Month: October 1998

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The history of Dublin's Hell-Fire Club, Rathfarnham. Overlooking Dublin city from the south west, at an altitude of 383m (1264ft), is a foreboding ruined hunting lodge, marked on Ordnance Survey maps as the 'Hell-Fire Club'. Current urban lore insists on telling us that it was - and still is - a site commonly used for the practice of 'Satanism' and other occult activities, and that the Devil himself made a brief appearance there at some unspecified time in the past. In a story similar to the one attached to Loftus Hall (a haunted house on the Hook Peninsula), a mysterious stranger seeks shelter on a stormy night, and a card game ensues. A member of the household drops a card, and sees that below the table, the otherwise affable and charming visitor has a cloven hoof. His or her screams made the Devil 'aware of her discovery, and he at...

blather.net
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Blather's 'man on the street' encountered U.S. cryptozoologist Nick Sucik in Dublin last week, and much nattering was done about the state of Irish animalous anomalies. Nick seemed quite surprised at the 'problems' that arise when investigating Irish mystery beasties - such as reports of huge animals inhabiting tiny lakes with inhospitable ecosystems - to paraphrase Peter Costello (author of In Search of Lake Monsters), 'They all live in puddles'. When pressed to comment on whether I think there's any zoological basis for Irish lake monsters - e.g. horse-eels. - I have to answer that apart from explaining some sightings as 'real' known animals, I would find it difficult to entertain the idea of any new species being discovered here. For example - in the case of Achill Island - large, unknown bipedal creatures residing in an exposed corrie lake (steep-walled amphitheatre or half bowled-shaped hollow cut into a mountainside)...

blather.net
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Blather has, in the past, made the odd reference to 'herself', as in the Virgin Mary, apparent mother of Christ, traditionally popular here in Ireland. With a social diary to rival that of Irish President Mary McAleese (and touching that of former President Mary Robinson), the Blessed Virgin Mary (BVM) has recently turned up on fridges in New Jersey, on Mexican cakes, dented Chevy fenders and sewage drains, in Georgia (Europe), and in Spain as a statue that 'cried blood' (the crying was later decried by the Church). She's back again, this time in Georgia...USA This week some 100,000 pilgrims arrived at the farm of Nancy Fowler, in Conyers, 56 km (35 miles) west of Atlanta, and not for the first time either... on the 13th of every month between October 1990 and May 1994, Ms. Fowler 'relayed' messages from the BVM. Lately, she's cut back to annual October 13th...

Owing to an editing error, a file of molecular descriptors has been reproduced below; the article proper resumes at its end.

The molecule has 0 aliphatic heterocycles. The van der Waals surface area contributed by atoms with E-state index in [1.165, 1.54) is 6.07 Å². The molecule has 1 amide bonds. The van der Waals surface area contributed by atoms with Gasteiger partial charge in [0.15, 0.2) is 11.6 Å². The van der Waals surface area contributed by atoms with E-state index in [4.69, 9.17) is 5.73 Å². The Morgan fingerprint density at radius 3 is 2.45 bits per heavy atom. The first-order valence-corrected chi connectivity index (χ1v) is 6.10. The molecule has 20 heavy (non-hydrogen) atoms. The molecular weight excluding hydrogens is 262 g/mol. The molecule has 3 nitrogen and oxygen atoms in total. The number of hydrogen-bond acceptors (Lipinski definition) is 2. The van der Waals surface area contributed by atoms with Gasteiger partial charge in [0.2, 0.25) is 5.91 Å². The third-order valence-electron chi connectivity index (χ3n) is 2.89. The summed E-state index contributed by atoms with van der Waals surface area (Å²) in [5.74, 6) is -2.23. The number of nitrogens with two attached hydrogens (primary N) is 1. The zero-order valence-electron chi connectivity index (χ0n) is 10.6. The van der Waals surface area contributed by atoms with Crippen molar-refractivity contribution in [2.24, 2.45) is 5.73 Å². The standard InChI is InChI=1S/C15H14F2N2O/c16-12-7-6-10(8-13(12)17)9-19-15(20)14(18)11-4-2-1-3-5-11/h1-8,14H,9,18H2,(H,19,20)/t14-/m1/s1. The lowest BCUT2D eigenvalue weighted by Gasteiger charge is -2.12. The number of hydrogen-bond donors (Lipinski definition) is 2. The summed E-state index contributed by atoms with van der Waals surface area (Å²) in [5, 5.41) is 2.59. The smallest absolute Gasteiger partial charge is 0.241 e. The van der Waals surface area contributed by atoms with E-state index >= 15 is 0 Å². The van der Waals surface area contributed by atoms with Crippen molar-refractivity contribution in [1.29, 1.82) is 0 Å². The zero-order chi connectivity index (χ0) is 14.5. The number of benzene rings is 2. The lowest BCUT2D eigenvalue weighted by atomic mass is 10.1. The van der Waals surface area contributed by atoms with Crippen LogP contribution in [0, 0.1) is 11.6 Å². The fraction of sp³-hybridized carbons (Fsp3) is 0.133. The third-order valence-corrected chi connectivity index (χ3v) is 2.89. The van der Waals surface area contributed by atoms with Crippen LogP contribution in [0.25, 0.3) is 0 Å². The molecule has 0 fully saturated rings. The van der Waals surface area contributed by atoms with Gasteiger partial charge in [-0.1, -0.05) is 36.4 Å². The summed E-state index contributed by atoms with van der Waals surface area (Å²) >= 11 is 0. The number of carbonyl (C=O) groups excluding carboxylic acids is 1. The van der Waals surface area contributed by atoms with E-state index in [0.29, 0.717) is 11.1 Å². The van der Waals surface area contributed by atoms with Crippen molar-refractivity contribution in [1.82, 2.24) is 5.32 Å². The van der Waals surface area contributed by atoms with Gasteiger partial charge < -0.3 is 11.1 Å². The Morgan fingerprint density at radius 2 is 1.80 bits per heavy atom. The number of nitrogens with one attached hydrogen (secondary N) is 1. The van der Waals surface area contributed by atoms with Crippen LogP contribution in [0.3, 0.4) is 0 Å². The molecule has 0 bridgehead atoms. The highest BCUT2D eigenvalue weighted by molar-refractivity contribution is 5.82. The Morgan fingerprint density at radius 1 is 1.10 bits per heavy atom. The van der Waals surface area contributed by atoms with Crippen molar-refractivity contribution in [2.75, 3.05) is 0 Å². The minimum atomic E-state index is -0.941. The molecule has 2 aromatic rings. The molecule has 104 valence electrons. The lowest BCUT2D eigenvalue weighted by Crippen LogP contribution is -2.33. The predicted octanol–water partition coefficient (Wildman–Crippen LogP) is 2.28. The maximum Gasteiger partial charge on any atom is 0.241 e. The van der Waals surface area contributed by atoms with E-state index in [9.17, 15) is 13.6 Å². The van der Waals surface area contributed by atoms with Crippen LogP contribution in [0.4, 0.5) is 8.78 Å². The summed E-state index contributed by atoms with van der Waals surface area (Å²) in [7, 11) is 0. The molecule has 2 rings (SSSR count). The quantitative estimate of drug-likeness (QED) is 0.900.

blather.net
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Blather's favourite Irish ufologist - Eamonn Ansbro - is back in the news once again, this time in the Sunday Tribune of October 4th, under the headline Alert: Aliens pose no real danger. Longtime Blather readers may recall War of the Wetlands, an issue from December 1997, which recounted how this writer, like an eejit, spent an entire Sunday evening monitoring the endeavours of the ICUFOS (Irish Centre for UFO Studies) on Bull Island, Co. Dublin. The date was December 14th, the night that Ansbro had predicted would be fraught with UFOs, using Roy Dutton's rather dubious Astronautical Theory. He claimed that Dublin, Boyle (Co. Roscommon) and Bantry (Co. Cork) were to be the best places to see the UFOs. Back then, Blather commented on the curious correlation between the ICUFOS predictions, and the Geminid meteor showers, which started on December 13th. Ansbro's prediction for the ultimate in UFO viewing...

blather.net
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After spending any reasonable amount of time recording and cataloguing the odder aspects of daily life on this planet, certain conclusions almost beg to be arrived at, such as "people are generally speaking, nuts," or that perhaps half the population really are more intelligent than the average person. But from these studies, one starts to get a grasp on the "bigger picture" that Charles Fort and hundreds of others have devoted so much time, in some cases even their lifetimes, examining. In the last year, while researching my weekly email newsletter, Blather , several events and a few tenuous mental tangents brought me to consider Fort's humorous hypothesis on the "Super-Sargasso Sea," an aerial ocean from which eels migrate back to old mother earth, aided by the wonderful force of gravity. But when rather out-of-date military projectiles and then--saints preserve us--people starting falling out of the sky, questions arise about...

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Last weekend, the BlatherGHQ TV was accidentally powered-up and tuned on to The Day The Earth Stood Still, a 1951 extraterrestrial contact movie directed by Robert Wise and adapted by Edmund North from Harry Bates' 1940 short story, Farewell to the Master. We relaxed, enjoyed it, and casually prepared to note any motifs which may have influenced today's interest in UFOs, alien abduction, and extraterrestrial life. All the typical material was there - the classic saucer shape, the silver space suits, terror on the streets, silvery robots carrying panicking female leads into spaceships, and the usual 'save the planet' kinda jazz. All the usual style of US movies from the era of the Cold and Korean Wars was represented in the film, and the accompanying baggage communist paranoia, but is in this case somewhat anti-military, while gently ridiculing the 'reds under the beds' mindset. However, it was uncanny how closely...